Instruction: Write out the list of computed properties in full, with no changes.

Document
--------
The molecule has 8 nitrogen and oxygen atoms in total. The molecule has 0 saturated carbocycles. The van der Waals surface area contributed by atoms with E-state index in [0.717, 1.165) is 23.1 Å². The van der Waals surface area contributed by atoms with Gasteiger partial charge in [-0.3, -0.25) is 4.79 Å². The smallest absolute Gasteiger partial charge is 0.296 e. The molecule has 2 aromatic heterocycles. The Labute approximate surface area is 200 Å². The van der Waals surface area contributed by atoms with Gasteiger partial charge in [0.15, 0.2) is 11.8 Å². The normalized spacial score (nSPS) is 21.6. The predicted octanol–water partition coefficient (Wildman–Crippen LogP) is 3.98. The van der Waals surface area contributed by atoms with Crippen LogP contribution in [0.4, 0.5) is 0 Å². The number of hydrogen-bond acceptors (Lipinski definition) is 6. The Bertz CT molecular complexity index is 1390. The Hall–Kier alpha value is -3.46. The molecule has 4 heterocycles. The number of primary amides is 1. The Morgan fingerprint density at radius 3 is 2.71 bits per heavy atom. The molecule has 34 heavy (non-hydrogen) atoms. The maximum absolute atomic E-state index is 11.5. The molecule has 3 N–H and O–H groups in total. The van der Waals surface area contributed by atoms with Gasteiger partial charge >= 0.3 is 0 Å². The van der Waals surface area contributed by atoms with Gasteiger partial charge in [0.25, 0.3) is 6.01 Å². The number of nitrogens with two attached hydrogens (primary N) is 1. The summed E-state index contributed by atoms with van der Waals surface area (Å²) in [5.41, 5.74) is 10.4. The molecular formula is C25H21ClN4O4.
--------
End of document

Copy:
The molecule has 8 nitrogen and oxygen atoms in total. The molecule has 0 saturated carbocycles. The van der Waals surface area contributed by atoms with E-state index in [0.717, 1.165) is 23.1 Å². The van der Waals surface area contributed by atoms with Gasteiger partial charge in [-0.3, -0.25) is 4.79 Å². The smallest absolute Gasteiger partial charge is 0.296 e. The molecule has 2 aromatic heterocycles. The Labute approximate surface area is 200 Å². The van der Waals surface area contributed by atoms with Gasteiger partial charge in [0.15, 0.2) is 11.8 Å². The normalized spacial score (nSPS) is 21.6. The predicted octanol–water partition coefficient (Wildman–Crippen LogP) is 3.98. The van der Waals surface area contributed by atoms with Crippen LogP contribution in [0.4, 0.5) is 0 Å². The number of hydrogen-bond acceptors (Lipinski definition) is 6. The Bertz CT molecular complexity index is 1390. The Hall–Kier alpha value is -3.46. The molecule has 4 heterocycles. The number of primary amides is 1. The Morgan fingerprint density at radius 3 is 2.71 bits per heavy atom. The molecule has 34 heavy (non-hydrogen) atoms. The maximum absolute atomic E-state index is 11.5. The molecule has 3 N–H and O–H groups in total. The van der Waals surface area contributed by atoms with Gasteiger partial charge >= 0.3 is 0 Å². The van der Waals surface area contributed by atoms with Gasteiger partial charge in [0.25, 0.3) is 6.01 Å². The number of nitrogens with two attached hydrogens (primary N) is 1. The summed E-state index contributed by atoms with van der Waals surface area (Å²) in [5.41, 5.74) is 10.4. The molecular formula is C25H21ClN4O4.